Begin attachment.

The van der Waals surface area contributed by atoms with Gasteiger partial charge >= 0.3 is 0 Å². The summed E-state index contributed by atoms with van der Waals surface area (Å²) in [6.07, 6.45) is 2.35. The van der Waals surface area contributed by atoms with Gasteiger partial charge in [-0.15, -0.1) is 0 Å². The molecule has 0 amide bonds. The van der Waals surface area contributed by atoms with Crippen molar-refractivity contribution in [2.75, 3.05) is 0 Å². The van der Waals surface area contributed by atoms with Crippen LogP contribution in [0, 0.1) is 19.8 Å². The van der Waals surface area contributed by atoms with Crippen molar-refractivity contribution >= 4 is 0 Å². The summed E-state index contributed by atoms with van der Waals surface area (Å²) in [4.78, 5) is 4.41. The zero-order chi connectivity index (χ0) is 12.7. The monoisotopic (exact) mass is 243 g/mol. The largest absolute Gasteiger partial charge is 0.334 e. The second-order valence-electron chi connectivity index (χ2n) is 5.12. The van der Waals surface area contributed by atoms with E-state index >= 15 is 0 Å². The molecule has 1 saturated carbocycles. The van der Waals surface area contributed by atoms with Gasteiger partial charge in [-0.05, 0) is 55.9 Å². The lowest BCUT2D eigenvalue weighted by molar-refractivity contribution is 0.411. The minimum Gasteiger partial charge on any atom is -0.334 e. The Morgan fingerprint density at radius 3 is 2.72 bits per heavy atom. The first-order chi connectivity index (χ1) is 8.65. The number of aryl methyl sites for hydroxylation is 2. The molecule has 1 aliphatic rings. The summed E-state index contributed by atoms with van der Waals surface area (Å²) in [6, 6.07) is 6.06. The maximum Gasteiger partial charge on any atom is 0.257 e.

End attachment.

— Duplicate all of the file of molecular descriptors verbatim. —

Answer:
The van der Waals surface area contributed by atoms with Gasteiger partial charge >= 0.3 is 0 Å². The summed E-state index contributed by atoms with van der Waals surface area (Å²) in [6.07, 6.45) is 2.35. The van der Waals surface area contributed by atoms with Gasteiger partial charge in [-0.15, -0.1) is 0 Å². The molecule has 0 amide bonds. The van der Waals surface area contributed by atoms with Crippen molar-refractivity contribution in [2.75, 3.05) is 0 Å². The van der Waals surface area contributed by atoms with Crippen LogP contribution in [0, 0.1) is 19.8 Å². The van der Waals surface area contributed by atoms with Crippen molar-refractivity contribution >= 4 is 0 Å². The summed E-state index contributed by atoms with van der Waals surface area (Å²) in [4.78, 5) is 4.41. The zero-order chi connectivity index (χ0) is 12.7. The monoisotopic (exact) mass is 243 g/mol. The largest absolute Gasteiger partial charge is 0.334 e. The second-order valence-electron chi connectivity index (χ2n) is 5.12. The van der Waals surface area contributed by atoms with E-state index >= 15 is 0 Å². The molecule has 1 saturated carbocycles. The van der Waals surface area contributed by atoms with Gasteiger partial charge in [-0.05, 0) is 55.9 Å². The lowest BCUT2D eigenvalue weighted by molar-refractivity contribution is 0.411. The minimum Gasteiger partial charge on any atom is -0.334 e. The Morgan fingerprint density at radius 3 is 2.72 bits per heavy atom. The first-order chi connectivity index (χ1) is 8.65. The number of aryl methyl sites for hydroxylation is 2. The molecule has 1 aliphatic rings. The summed E-state index contributed by atoms with van der Waals surface area (Å²) in [6, 6.07) is 6.06. The maximum Gasteiger partial charge on any atom is 0.257 e.